Court says Minneapolis falsely blocked demolition of ruined historic old church
Minneapolis officials erred in denying a permit to demolish a historic old church whose condition has deteriorated for years, the Minnesota Court of Appeals ruled this week.
“We overturn the City of Minneapolis decision … because the denial was unreasonable, arbitrary, capricious and not supported by substantial evidence,” retired judge John Smith written on behalf of the court.
With the case battling over the fate of the former First Church of Christ, Scientist in Elliot Park tested the city’s preservation rules, which are typically designed to preserve historic buildings but also contemplate rare instances in which they might be demolished.
Built in 1897, the building at 614 E. 15th St. was the first church of its denomination in Minnesota. It received local and historic status in the 1980s and is today one of the around 200 pitches in the city with this designation.
The church was once majestic, with a large, immaculate sanctuary and a prominent stone staircase at the front. The building has been unoccupied for 15 years. Graffiti and vines took over parts of the building and water seeped through the roof. Metal supports were eventually installed to prevent a collapse.
Weidner Apartment homes, which is helping to develop an adjacent apartment building, purchased the old church several years ago, initially believing that it would be possible to restore the building. The company then applied to the city for permission to demolish it, and the citizen-led Heritage Preservation Commission and city council denied that request.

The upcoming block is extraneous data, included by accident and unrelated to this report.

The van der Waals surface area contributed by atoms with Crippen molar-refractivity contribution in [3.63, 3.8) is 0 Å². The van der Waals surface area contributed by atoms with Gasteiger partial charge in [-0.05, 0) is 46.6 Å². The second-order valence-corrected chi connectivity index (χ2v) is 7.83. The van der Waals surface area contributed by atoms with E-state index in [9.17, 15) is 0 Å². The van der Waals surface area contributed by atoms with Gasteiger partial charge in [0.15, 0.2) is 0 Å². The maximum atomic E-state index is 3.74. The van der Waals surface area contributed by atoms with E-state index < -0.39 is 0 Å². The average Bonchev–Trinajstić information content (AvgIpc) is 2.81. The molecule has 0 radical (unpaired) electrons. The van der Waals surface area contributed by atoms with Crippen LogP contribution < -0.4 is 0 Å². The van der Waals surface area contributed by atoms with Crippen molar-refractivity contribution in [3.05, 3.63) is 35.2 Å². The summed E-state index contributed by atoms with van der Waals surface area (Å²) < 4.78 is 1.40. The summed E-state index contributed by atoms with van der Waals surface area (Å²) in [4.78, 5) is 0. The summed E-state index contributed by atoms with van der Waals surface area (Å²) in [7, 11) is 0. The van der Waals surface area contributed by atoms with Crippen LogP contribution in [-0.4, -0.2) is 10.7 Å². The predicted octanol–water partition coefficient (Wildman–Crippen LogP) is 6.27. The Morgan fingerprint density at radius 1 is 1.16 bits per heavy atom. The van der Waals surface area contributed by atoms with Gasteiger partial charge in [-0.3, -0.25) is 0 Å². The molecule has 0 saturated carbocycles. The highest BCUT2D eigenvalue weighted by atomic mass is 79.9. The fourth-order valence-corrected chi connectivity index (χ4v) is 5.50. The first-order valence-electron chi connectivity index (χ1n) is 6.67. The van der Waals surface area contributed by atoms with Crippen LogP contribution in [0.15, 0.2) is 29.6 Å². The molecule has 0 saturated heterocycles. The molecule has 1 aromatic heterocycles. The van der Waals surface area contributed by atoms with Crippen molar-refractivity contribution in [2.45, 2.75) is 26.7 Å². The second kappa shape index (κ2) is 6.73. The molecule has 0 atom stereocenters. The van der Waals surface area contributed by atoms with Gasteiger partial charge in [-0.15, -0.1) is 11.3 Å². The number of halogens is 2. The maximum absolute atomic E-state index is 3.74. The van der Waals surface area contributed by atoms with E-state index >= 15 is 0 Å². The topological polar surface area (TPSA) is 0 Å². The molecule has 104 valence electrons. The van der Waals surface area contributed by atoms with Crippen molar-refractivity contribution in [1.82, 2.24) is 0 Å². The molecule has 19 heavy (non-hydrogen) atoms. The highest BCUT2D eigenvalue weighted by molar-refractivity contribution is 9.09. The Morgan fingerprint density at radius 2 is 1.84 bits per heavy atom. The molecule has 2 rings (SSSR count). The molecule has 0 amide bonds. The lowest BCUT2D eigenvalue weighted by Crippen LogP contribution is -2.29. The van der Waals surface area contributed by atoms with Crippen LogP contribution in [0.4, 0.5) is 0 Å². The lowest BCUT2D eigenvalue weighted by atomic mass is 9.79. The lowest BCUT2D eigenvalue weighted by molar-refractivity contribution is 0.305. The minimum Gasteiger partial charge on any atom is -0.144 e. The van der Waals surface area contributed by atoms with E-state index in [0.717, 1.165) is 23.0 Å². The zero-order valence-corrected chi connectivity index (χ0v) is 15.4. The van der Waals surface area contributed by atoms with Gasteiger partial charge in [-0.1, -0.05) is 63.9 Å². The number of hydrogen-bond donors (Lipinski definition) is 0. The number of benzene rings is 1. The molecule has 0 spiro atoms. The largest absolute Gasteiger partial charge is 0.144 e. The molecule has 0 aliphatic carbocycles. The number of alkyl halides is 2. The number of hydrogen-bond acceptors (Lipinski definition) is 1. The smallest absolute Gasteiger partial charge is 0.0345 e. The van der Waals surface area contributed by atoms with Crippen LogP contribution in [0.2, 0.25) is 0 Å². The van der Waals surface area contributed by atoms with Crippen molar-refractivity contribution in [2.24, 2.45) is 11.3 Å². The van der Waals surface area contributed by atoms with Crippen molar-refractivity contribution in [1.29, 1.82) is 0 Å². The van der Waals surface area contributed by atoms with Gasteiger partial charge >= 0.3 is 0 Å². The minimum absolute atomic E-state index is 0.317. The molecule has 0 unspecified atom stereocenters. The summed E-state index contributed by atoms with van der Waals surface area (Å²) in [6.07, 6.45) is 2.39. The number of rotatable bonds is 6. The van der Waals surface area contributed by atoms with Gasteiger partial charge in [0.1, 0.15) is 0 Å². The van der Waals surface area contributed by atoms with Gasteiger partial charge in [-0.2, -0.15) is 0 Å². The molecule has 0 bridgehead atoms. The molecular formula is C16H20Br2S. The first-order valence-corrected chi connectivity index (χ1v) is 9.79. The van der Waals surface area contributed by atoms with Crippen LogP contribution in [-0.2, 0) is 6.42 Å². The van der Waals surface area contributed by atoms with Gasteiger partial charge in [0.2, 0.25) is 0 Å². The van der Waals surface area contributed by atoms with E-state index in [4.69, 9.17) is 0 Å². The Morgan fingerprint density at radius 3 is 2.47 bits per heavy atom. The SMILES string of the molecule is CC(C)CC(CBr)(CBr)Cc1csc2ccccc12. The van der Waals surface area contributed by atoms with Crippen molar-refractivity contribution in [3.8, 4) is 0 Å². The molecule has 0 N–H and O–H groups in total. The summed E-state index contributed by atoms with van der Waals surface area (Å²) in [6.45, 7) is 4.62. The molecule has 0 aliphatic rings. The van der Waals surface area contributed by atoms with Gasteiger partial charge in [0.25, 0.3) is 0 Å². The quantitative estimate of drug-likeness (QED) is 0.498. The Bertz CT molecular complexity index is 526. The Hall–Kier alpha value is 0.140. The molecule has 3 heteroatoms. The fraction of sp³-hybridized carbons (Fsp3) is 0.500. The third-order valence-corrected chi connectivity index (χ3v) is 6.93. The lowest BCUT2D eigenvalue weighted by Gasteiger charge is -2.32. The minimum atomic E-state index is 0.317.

The promoters have filed a lawsuit. Their lawyer, Stuart Alger, argued that the city’s decision was “arbitrary” and “capricious” and made it impossible to demolish the building. City attorneys disputed this qualification and said they had a rational basis for denying the permit.
The judges – Smith, along with Justices Renee Worke and James Florey – sided with the developers, saying they “presented significant evidence of the deterioration and the high cost of rehabilitating the building.” Some estimates put the cost of repairs at around $ 4.2 million.
The city had argued that it might be possible to use the building for other purposes, but the court said this argument “was based on conjecture and speculation” and “does not recognize that of other uses of the building other than offices “would cost almost the same, but generate much less revenue. ‘”
The city attorney’s office declined to comment on Tuesday. The owners’ lawyer could not be reached immediately.